The committee voted along party lines Monday to introduce four new bills being pushed by the Idaho School Boards Association. ISBA Director Karen Echeverria told lawmakers the measures have overwhelming support from school board trustees representing districts big and small and are designed to give trustees more flexibility and precision to manage budgets and make other critical decisions.
For veteran lawmakers, some of the details and objectives of the bills will look familiar to the package of 2011 laws that focused on teacher contracts and bargaining and were overwhelmingly repealed at the ballot box in November.
Committee Chairman John Goedde, R-Coeur d'Alene, acknowledged the challenge of resurrecting ideas rejected by voters. But he also questioned the merits of doing nothing to improve the public school system.
"I don't think anyone believes the status quo is where we need to stay with schools," said Goedde, adding that he will meet this week with the Idaho Education Association, school board officials and administrators in hopes of finding common ground on the proposals.
The first bill introduced Monday would impose a one-year limit on the so-called masters agreements negotiated between union representatives and school board trustees. These broad agreements, which are separate from the individual contracts offered teachers, cover a range of terms and conditions, from salaries, length of school year, teacher duties outside the classroom and other factors.
Echeverria said it's simply more efficient in these days of economic uncertainty for school boards to manage salaries and other expenses year-to-year.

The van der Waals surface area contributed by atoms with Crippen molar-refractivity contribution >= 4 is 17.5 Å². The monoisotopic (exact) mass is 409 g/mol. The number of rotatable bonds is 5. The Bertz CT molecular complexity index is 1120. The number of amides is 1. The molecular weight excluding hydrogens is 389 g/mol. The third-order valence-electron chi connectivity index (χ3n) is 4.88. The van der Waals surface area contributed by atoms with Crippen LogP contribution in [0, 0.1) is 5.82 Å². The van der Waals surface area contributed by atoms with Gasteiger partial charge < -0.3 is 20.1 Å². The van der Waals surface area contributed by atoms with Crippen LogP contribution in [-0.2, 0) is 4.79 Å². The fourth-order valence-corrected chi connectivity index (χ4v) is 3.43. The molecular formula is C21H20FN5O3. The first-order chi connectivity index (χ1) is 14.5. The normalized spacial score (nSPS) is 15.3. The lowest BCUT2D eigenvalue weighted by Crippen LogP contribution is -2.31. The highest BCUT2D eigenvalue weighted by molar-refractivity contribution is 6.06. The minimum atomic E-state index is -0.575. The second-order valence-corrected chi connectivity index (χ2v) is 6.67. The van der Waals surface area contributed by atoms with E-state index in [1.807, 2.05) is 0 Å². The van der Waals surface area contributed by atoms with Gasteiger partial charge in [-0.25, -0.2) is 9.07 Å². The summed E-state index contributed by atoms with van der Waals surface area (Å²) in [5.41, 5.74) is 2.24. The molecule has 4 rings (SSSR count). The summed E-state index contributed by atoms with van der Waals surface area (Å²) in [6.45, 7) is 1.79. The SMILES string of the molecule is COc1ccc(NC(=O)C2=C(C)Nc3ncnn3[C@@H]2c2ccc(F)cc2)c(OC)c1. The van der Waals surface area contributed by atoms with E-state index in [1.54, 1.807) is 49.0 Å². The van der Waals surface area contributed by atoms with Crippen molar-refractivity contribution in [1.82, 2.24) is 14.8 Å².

The other bills would:
Require the local teacher's union to show it has support of 50 percent of its members, plus one more, to enter into contract negotiations.
Give school boards authority to lower teacher salaries from one year to the next. The proposal is similar to a provision in Students Come First that repealed a 1963 state law that bars a decline in salaries from one year to the next for teachers with at least three years of experience.
Set limits and criteria for any job related appeal made by a teacher in state courts, including making sure a district judge considers the findings of an administrative judge.
Echeverria said the measures were approved nearly 3-to-1 when school board trustees from districts around the state met in the days after the General Election. She plans to introduce more proposed legislation Tuesday in a House committee.
Monday's developments has the Idaho Education Association, which along with the National Education Association spent $3.4 million to repeal the Students Come First laws, bracing for another legislative showdown.
Last November, voters cast aside three propositions that dealt with specific aspects the overhaul backed by Gov. C.L. "Butch" Otter, public schools chief Tom Luna and top Republicans in both chambers. One proposition dealt with limiting teacher collective bargaining rights to salaries and benefits, while a second focused on a plan to pay teachers bonuses based on merit. Proposition 3 covered online class graduation requirements and a plan to give a laptop to every high school teacher and student.
All three were defeated by more than 57 percent of the vote, and while theories explaining the repeal vary, some lawmakers have conceded that the reforms suffered in part because they were crafted without input from a wide variety of groups and interests.
IEA President Penny Cyr said it appears Idaho's school board trustees didn't get that message.
"It's just very frustrating," Cyr said Monday. "It's unfortunate we weren't asked about any of this beforehand by the ISBA."
Cyr said the state teacher's union will take part in talks coordinated by Goedde and other lawmakers.